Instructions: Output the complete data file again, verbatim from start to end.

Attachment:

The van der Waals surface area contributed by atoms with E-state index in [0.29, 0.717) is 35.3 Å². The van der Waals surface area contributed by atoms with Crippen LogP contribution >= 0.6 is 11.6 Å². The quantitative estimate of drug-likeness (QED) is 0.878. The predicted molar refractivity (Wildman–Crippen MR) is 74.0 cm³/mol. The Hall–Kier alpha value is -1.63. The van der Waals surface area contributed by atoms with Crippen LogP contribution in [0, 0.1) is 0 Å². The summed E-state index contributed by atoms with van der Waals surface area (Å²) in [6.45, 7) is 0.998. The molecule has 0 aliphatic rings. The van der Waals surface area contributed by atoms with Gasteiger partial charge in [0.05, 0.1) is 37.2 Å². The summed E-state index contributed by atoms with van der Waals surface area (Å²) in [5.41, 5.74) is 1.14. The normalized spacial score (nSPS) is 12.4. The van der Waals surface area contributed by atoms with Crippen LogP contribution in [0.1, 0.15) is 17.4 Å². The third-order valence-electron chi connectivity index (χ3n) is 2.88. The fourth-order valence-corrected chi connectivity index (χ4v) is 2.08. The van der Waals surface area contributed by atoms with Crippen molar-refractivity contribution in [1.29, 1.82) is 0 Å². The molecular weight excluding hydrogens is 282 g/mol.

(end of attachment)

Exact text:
The van der Waals surface area contributed by atoms with E-state index in [0.29, 0.717) is 35.3 Å². The van der Waals surface area contributed by atoms with Crippen LogP contribution >= 0.6 is 11.6 Å². The quantitative estimate of drug-likeness (QED) is 0.878. The predicted molar refractivity (Wildman–Crippen MR) is 74.0 cm³/mol. The Hall–Kier alpha value is -1.63. The van der Waals surface area contributed by atoms with Crippen LogP contribution in [0, 0.1) is 0 Å². The summed E-state index contributed by atoms with van der Waals surface area (Å²) in [6.45, 7) is 0.998. The molecule has 0 aliphatic rings. The van der Waals surface area contributed by atoms with Gasteiger partial charge in [0.05, 0.1) is 37.2 Å². The summed E-state index contributed by atoms with van der Waals surface area (Å²) in [5.41, 5.74) is 1.14. The normalized spacial score (nSPS) is 12.4. The van der Waals surface area contributed by atoms with Crippen LogP contribution in [0.1, 0.15) is 17.4 Å². The third-order valence-electron chi connectivity index (χ3n) is 2.88. The fourth-order valence-corrected chi connectivity index (χ4v) is 2.08. The van der Waals surface area contributed by atoms with Crippen molar-refractivity contribution in [1.29, 1.82) is 0 Å². The molecular weight excluding hydrogens is 282 g/mol.